What we have observed is that our patients are able to move more freely directly afterwards and this leads to a more rapid recovery.
Is there research supporting medical Spinal Strengthening?
Yes. There are over 75 peer-reviewed articles supporting the use of the Medical Lumbar Extension Machine in the treatment and prevention of low back pain. See Research
Does Pilates provide the same type of therapy?
No! Pilates helps stimulate and control the lower abdominal muscles to help back pain and also helps provide a degree of segmental control of the spine through range. However, Pilates cannot fully strengthen muscles such as the important lumbar extensors through range, because it does not isolate the lumbar extensors in order to strengthen them and it does not exercise these muscles to fatigue, which is a scientific requirement to regain full strength.
Why is medical Spinal Strengthening not available throughout New Zealand?
The main reason that this very effective evidence-based treatment is not readily available is because the medical rehabilitation machines are very expensive and require significant training to be able to produce the most effective results. These costs are prohibitive for most health professionals. The therapy is widely available throughout Europe and more recently in Australia and Asia. Functional Physio physiotherapists have been utilising the medical Spinal Strengthening Therapy for over fifteen years now and are leaders in this field in Australasia.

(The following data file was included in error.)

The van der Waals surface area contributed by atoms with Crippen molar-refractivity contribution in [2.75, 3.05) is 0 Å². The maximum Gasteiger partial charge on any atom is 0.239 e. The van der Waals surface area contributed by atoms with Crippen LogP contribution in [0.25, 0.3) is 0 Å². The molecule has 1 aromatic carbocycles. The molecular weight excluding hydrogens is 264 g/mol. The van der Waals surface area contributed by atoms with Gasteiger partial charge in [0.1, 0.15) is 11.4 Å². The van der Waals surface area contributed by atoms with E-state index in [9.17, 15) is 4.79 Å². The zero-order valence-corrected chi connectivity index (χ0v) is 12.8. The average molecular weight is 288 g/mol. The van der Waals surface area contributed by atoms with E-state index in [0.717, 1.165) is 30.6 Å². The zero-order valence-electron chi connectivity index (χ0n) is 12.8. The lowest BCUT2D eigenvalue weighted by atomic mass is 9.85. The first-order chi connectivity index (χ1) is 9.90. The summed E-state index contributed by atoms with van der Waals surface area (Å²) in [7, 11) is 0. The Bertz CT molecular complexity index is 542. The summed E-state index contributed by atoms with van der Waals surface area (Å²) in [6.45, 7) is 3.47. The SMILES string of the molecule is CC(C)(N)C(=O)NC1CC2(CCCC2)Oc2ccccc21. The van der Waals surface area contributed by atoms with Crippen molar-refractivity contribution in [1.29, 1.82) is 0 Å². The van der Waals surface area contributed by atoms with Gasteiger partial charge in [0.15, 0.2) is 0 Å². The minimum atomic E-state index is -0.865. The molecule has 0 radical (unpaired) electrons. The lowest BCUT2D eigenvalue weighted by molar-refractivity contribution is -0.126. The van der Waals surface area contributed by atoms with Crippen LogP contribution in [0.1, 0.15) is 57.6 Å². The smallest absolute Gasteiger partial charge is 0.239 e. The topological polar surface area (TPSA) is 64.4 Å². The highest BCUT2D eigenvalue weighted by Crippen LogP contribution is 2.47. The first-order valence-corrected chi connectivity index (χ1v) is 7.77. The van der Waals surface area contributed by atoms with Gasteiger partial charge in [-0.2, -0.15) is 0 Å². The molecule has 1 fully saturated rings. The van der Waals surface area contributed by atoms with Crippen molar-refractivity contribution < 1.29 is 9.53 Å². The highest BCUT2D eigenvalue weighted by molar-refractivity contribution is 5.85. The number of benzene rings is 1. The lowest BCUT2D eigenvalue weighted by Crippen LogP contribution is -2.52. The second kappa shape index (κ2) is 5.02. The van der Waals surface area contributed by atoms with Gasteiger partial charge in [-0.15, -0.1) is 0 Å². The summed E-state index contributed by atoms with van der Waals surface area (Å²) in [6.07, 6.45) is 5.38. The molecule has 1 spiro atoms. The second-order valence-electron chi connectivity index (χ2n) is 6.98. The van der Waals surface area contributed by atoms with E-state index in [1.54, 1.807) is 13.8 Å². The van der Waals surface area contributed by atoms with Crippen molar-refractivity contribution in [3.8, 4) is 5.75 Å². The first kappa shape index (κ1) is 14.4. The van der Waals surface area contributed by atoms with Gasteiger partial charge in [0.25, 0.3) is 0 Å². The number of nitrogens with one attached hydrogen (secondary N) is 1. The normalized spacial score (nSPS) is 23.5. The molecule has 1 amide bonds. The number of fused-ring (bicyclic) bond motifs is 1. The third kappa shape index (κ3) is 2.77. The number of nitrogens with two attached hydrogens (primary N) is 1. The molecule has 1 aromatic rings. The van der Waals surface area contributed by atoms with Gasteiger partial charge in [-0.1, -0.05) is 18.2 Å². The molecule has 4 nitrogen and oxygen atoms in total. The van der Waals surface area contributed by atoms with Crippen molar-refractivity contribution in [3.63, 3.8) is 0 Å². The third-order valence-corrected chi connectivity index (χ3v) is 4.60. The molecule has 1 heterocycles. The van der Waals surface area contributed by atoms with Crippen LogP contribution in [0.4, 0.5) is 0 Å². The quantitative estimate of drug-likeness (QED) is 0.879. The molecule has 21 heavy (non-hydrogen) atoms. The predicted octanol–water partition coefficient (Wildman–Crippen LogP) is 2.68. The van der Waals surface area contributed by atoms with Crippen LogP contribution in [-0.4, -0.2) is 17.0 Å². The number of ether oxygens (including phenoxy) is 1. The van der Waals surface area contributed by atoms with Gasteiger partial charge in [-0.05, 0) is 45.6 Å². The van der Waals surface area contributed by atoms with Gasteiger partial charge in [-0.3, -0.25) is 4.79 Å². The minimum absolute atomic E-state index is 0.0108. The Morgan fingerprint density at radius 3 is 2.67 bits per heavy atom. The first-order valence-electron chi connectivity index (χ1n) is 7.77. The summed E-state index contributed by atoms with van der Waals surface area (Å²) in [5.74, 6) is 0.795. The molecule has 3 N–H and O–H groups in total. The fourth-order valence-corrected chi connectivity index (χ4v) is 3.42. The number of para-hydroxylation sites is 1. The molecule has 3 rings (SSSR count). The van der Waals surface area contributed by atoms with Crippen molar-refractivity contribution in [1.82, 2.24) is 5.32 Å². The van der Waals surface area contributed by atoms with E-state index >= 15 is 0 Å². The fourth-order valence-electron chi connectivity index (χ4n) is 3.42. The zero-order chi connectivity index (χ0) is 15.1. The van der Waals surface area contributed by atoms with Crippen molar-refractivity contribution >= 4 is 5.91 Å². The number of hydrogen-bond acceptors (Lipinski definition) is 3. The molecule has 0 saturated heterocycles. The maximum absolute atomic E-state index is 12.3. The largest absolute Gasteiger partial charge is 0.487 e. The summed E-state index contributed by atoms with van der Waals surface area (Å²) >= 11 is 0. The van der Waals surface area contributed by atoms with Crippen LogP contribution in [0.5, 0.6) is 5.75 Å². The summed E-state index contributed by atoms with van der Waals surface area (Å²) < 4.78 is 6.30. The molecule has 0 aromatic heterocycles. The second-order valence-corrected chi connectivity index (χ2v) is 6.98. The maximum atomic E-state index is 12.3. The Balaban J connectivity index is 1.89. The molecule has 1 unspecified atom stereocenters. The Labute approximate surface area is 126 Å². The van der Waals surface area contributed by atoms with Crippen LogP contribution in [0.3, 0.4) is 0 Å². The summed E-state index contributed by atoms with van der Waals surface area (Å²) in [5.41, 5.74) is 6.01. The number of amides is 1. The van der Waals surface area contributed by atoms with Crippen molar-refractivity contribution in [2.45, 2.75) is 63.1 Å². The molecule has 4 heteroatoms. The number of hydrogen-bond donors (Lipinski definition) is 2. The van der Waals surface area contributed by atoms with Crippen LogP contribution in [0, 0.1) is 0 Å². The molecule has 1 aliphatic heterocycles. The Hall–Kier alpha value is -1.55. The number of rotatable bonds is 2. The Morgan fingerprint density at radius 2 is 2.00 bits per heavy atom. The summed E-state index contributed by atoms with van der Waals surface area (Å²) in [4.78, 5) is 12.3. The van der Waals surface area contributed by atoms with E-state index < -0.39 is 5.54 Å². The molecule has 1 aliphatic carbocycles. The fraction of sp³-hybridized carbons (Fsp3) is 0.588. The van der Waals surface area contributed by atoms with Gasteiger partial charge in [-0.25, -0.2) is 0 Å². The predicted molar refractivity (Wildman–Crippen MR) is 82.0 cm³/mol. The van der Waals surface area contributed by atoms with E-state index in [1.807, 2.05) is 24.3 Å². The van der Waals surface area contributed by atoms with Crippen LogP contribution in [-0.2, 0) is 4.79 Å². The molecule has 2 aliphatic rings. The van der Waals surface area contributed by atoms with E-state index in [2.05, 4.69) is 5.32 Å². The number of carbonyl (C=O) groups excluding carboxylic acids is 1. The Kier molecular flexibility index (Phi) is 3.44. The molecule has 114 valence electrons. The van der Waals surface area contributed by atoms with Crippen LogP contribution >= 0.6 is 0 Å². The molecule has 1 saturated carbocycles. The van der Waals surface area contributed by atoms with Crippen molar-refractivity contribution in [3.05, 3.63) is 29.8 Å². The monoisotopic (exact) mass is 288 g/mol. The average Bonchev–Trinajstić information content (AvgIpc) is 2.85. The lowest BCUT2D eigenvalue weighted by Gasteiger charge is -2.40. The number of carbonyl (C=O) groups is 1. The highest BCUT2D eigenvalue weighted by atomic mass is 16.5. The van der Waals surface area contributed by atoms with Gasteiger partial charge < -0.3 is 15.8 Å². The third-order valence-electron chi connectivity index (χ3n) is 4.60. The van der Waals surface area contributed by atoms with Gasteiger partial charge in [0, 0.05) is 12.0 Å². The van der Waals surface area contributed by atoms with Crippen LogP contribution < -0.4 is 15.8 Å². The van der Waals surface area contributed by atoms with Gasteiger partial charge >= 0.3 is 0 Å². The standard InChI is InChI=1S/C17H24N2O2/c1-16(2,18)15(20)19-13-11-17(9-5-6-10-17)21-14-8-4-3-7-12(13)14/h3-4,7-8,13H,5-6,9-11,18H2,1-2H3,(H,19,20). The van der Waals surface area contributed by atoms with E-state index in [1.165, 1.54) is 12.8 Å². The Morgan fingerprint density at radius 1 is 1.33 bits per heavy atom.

How long does a course of medical Spinal Strengthening Therapy take?
The usual number of treatment sessions for chronic or recurrent back pain is 12 to 18 treatments at two to three times a week. Science suggests that the muscles need to be stimulated to fatigue at least twice a week to improve their strength at the optimal rate. In the first three weeks the neural messages from the brain recruit the maximum number of muscle fibres of the targeted muscle and then the muscle begins to grow in size, strength and function. This is when the patient will notice the biggest improvement in their symptoms and function.